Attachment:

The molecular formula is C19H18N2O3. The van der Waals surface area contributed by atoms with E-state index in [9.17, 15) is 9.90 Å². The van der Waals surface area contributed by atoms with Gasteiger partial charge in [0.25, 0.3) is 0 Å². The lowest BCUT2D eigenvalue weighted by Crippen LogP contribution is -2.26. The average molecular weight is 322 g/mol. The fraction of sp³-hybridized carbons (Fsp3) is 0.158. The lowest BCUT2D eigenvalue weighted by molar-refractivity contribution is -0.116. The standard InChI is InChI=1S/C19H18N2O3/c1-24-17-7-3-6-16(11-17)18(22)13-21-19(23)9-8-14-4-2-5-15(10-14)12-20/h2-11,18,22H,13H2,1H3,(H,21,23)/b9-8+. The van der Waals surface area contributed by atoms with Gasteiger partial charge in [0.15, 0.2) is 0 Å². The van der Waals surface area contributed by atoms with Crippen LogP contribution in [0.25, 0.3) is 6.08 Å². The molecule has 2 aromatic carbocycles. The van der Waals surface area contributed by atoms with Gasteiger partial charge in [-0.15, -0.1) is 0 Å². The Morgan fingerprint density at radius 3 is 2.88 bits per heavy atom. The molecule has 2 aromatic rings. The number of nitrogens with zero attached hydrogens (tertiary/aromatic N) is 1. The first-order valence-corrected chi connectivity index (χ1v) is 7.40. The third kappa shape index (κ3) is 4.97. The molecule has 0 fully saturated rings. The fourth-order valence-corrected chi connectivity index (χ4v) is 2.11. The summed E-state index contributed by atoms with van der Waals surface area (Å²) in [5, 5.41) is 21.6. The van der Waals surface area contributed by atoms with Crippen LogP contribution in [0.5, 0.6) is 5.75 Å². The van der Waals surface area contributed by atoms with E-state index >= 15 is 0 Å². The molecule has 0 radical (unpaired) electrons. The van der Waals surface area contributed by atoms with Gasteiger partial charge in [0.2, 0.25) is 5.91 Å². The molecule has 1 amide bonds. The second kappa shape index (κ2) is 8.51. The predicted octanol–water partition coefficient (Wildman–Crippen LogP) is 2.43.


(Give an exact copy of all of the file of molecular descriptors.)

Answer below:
The molecular formula is C19H18N2O3. The van der Waals surface area contributed by atoms with E-state index in [9.17, 15) is 9.90 Å². The van der Waals surface area contributed by atoms with Gasteiger partial charge in [0.25, 0.3) is 0 Å². The lowest BCUT2D eigenvalue weighted by Crippen LogP contribution is -2.26. The average molecular weight is 322 g/mol. The fraction of sp³-hybridized carbons (Fsp3) is 0.158. The lowest BCUT2D eigenvalue weighted by molar-refractivity contribution is -0.116. The standard InChI is InChI=1S/C19H18N2O3/c1-24-17-7-3-6-16(11-17)18(22)13-21-19(23)9-8-14-4-2-5-15(10-14)12-20/h2-11,18,22H,13H2,1H3,(H,21,23)/b9-8+. The van der Waals surface area contributed by atoms with Gasteiger partial charge in [0.15, 0.2) is 0 Å². The van der Waals surface area contributed by atoms with Crippen LogP contribution in [0.25, 0.3) is 6.08 Å². The molecule has 2 aromatic carbocycles. The van der Waals surface area contributed by atoms with Gasteiger partial charge in [-0.15, -0.1) is 0 Å². The Morgan fingerprint density at radius 3 is 2.88 bits per heavy atom. The molecule has 2 aromatic rings. The number of nitrogens with zero attached hydrogens (tertiary/aromatic N) is 1. The first-order valence-corrected chi connectivity index (χ1v) is 7.40. The third kappa shape index (κ3) is 4.97. The molecule has 0 fully saturated rings. The fourth-order valence-corrected chi connectivity index (χ4v) is 2.11. The summed E-state index contributed by atoms with van der Waals surface area (Å²) in [5, 5.41) is 21.6. The van der Waals surface area contributed by atoms with Crippen LogP contribution in [0.5, 0.6) is 5.75 Å². The van der Waals surface area contributed by atoms with E-state index >= 15 is 0 Å². The molecule has 0 radical (unpaired) electrons. The van der Waals surface area contributed by atoms with Gasteiger partial charge in [0.2, 0.25) is 5.91 Å². The molecule has 1 amide bonds. The second kappa shape index (κ2) is 8.51. The predicted octanol–water partition coefficient (Wildman–Crippen LogP) is 2.43.